What do you think? Customer Delight or a Brilliant PR Stunt?

Service Can and Should be Proactive – Social or Not

If there is data available, or simple process improvement that could easily elevate my service experience, as a consumer, why are companies not doing it? Telecommunications carriers are such easy targets that I hesitated to write this post. I can offer offer simple advice, as a practitioner, from both a process and technical perspective, so maybe, just may they will listen – and readers can learn as well.  It is not that hard, it is just about putting the right information in front of the right person at the right time. Interestingly, this is about two of the biggest providers in the US and both happened during a one week period.

The Response to an Issue can be more Important than the Issue Itself

I am a technologist, often an early adopter and also a pragmatist; Shtuff happens, I get it. It could be weather, it could be solar flares, it might even be a software glitch. What I have little patience for is what I believe to be ultimately quite simple process fixes, which can easily be implemented but for some reason, have not.

  • AT&T had an outage in Vermont last week. It was early in the day, 7:30 am to around 9:30am. Local technical and socially connected posted on Twitter and tried to get AT&Ts attention. The response from AT&T was slow, almost non-existent on the social channels. No recognition of the problem, until after it was fixed. The customer service team on Twitter did work through their queue from the night before (easy to spot), and did not send any broadcast messages. Some discovered that if you switched off 3G, Edge provided service for phone only. AT&T did not make that statement, a user did. AT&T did not even RT that post. Response grade C-
  • My 16yo had an issue with his HTC phone, so we did a warranty replacement. Many steps completed without any issue – including a whole 10 minutes in a Verizon store, well done. New phone arrived, activation easy, still good. The front of the little instruction packet had a number (long 10 or 15 digit number) and a note under it with a URL to FedEx for tracking. So, my 16yo took the old phone to FedEx with the enclosed label; only to find out it was a USPS label – odd, but not a huge problem. Brings the box to USPS and off it goes. One week later, Verizon calls and wants to bill us $500 for the “yet-to-be” returned phone.  We find the little packet with the tracking number, take a look at the website and tell the agent (who also checks). We also remind the agent that we have insurance on the phone and if it dropped in a lake, we would still get a new phone, no questions. Why was the call ever made (there are two reasons why the call should not have been made)? Response grade B, but the last impression is what sticks.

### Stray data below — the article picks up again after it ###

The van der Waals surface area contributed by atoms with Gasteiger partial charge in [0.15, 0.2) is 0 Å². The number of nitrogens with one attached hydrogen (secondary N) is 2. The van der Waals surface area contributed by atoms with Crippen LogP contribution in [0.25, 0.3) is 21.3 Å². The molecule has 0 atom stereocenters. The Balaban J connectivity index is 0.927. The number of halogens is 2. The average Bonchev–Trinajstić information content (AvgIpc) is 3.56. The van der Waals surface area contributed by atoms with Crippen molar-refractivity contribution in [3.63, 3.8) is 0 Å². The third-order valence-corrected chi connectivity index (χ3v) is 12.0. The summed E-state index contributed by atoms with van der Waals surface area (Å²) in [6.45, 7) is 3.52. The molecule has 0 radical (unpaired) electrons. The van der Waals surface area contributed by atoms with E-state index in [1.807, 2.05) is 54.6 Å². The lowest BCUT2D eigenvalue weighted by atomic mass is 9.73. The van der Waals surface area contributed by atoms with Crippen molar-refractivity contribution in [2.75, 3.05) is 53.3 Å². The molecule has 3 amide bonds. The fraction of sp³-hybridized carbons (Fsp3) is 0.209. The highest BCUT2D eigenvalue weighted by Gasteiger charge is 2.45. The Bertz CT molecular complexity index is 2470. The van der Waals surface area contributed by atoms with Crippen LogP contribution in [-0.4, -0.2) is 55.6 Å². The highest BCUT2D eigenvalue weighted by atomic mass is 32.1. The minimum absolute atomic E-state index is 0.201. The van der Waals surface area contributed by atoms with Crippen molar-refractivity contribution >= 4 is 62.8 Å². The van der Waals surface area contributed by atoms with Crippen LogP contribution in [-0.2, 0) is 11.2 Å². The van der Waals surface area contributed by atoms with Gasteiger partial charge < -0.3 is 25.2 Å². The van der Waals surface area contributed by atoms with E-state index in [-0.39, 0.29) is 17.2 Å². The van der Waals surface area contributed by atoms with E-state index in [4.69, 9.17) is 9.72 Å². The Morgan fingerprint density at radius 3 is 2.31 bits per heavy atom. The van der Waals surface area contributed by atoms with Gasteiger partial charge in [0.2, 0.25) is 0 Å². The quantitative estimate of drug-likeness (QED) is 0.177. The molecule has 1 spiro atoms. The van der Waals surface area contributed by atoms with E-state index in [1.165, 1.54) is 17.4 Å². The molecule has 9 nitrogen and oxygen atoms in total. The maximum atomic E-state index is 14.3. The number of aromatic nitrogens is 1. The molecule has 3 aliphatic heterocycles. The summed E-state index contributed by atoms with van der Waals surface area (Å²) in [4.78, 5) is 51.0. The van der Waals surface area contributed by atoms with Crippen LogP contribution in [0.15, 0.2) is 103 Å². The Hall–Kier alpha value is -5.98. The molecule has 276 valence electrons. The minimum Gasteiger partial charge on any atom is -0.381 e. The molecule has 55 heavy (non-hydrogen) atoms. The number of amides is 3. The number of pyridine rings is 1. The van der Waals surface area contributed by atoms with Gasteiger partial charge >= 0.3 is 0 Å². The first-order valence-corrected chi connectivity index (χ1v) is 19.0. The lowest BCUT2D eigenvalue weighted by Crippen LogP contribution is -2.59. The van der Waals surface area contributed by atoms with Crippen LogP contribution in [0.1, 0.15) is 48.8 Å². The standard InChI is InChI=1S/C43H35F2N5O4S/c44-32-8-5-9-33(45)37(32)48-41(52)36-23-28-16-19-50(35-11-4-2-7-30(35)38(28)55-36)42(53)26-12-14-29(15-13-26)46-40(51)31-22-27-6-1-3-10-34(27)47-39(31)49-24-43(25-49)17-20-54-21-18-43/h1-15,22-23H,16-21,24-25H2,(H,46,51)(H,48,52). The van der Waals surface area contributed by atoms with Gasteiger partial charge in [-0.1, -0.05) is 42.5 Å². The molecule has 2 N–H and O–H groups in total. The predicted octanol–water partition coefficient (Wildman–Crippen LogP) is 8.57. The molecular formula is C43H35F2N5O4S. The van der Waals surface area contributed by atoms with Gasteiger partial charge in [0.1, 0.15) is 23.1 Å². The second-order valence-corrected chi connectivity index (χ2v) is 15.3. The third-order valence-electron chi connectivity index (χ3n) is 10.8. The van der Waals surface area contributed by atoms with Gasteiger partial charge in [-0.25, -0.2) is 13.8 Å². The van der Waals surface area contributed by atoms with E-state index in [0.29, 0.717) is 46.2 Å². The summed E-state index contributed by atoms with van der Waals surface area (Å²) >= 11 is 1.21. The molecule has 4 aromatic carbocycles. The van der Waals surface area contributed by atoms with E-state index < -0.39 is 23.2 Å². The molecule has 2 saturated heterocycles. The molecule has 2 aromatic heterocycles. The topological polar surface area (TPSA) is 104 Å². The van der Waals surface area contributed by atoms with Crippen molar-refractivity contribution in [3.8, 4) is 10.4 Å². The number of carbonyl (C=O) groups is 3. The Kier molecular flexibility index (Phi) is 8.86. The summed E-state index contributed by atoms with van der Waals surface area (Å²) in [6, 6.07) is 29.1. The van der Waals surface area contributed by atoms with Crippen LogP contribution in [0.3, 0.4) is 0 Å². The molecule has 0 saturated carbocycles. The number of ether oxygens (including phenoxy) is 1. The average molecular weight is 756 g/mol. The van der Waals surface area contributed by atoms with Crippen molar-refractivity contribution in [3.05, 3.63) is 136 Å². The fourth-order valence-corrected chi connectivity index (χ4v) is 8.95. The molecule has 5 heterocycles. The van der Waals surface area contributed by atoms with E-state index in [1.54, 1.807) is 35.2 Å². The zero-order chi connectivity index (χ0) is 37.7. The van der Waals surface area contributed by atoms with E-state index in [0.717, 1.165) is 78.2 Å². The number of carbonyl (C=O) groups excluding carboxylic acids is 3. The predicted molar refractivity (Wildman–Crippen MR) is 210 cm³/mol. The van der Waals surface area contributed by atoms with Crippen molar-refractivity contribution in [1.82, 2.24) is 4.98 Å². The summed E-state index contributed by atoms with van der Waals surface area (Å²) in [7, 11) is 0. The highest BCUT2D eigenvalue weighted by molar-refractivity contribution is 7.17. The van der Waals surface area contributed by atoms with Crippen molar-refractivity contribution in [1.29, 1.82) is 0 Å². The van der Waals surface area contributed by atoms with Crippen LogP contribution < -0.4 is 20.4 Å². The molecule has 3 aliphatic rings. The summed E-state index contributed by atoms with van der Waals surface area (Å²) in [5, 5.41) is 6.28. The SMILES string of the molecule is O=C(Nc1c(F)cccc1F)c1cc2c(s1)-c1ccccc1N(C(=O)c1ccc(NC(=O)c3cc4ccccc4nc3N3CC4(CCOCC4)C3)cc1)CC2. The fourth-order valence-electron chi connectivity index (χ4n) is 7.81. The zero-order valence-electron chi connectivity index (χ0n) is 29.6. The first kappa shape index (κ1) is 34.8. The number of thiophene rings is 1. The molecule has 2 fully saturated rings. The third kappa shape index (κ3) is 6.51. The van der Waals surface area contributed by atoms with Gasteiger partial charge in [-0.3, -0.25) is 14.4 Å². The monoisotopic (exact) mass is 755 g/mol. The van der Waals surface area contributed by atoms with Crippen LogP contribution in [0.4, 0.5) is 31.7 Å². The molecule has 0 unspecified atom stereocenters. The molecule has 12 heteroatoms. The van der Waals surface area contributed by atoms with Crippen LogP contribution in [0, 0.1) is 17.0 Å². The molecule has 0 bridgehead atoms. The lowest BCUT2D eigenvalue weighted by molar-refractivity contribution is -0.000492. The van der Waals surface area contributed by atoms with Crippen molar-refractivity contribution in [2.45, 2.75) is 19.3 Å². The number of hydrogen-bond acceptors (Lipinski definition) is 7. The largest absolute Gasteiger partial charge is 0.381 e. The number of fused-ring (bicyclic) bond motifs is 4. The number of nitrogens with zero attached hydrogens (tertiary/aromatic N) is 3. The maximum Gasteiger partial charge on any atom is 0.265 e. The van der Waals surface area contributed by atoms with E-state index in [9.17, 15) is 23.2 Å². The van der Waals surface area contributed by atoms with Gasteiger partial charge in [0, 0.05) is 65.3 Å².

My simple advice:

  • Customer Service can be Proactive – It is possible, it can show you care and save inbound calls
  • Engage when it counts, walk the walk – Recognize an issue, help customers through an incident and be human, the Social part of Service is not just about PR
  • Put data where it can be most useful, turn data into information – If you have information which can prevent a call from happening, use it.

I suppose it is possible that because I live and breath this sort of thing and know what our software can do I have a different take on things, but really is it that hard?

The CRM and Disruption in the Contact Center

August 7, 2011 1 comment

I am very much looking forward to attending CRM Evolution in NYC next week. I am honored to be sitting on some very good panels with great people. At first glance, the panel discussions are only loosely related. After all, one is about “Disruption and the Lean, Mean CRM Machine” the second is about “The Intelligent Contact Center“. How can they be related – after all one is about CRM and the other is about the Contact Center. Unless of course, people in Contact Centers use CRM Software – if you ask them what they use, CRM is actually an unlikely answer!

To quote Michael Krigsman, moderator of the first panel “The world of CRM has changed profoundly during the past several years.  New trends, such as the cloud and social, have changed the way users and vendors view the entire CRM landscape”. The additional question which comes to mind, what do customers think about all of this? Which parts of CRM – or Contact Center technology are truly disruptive to customers? The customers do not really care where the system is, as long as their problems are solved. Or is there more to it? As an end user, does the technology in use have meaning to you?

The second panel, one which i submitted to the conference and asked Esteban Kolsky to moderate takes a look at the contact center. The primary customer of CRM right? “Technology advances allow for a seamless customer experience; are your teams able to keep up? How do these technologies combine to improve customer experience?”  With technology advances allowing for better experiences, are companies actually providing better experiences? What is the actual relationship between CRM, technology and process and the contact center? A quick thought is that the contact center allows for the combining of data, information, through technology allowing the people and systems to make smart decisions.  But, is that all? What about the human factors, engagement and relationships – where do these important aspects fit it in? Technology cannot solve that problem, though it can help.